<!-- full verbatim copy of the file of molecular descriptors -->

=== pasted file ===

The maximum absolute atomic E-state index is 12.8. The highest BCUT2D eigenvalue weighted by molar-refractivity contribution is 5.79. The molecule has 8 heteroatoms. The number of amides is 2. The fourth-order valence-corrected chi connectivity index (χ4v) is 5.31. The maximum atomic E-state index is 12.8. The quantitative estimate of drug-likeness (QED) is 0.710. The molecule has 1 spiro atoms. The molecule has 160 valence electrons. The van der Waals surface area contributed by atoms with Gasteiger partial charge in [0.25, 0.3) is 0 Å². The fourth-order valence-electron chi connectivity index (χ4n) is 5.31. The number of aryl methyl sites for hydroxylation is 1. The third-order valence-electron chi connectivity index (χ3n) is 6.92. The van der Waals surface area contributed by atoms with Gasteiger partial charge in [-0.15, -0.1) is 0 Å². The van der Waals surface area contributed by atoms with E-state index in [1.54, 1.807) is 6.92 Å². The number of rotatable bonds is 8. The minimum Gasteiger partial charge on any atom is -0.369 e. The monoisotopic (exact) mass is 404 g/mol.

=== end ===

The maximum absolute atomic E-state index is 12.8. The highest BCUT2D eigenvalue weighted by molar-refractivity contribution is 5.79. The molecule has 8 heteroatoms. The number of amides is 2. The fourth-order valence-corrected chi connectivity index (χ4v) is 5.31. The maximum atomic E-state index is 12.8. The quantitative estimate of drug-likeness (QED) is 0.710. The molecule has 1 spiro atoms. The molecule has 160 valence electrons. The van der Waals surface area contributed by atoms with Gasteiger partial charge in [0.25, 0.3) is 0 Å². The fourth-order valence-electron chi connectivity index (χ4n) is 5.31. The number of aryl methyl sites for hydroxylation is 1. The third-order valence-electron chi connectivity index (χ3n) is 6.92. The van der Waals surface area contributed by atoms with Gasteiger partial charge in [-0.15, -0.1) is 0 Å². The van der Waals surface area contributed by atoms with E-state index in [1.54, 1.807) is 6.92 Å². The number of rotatable bonds is 8. The minimum Gasteiger partial charge on any atom is -0.369 e. The monoisotopic (exact) mass is 404 g/mol.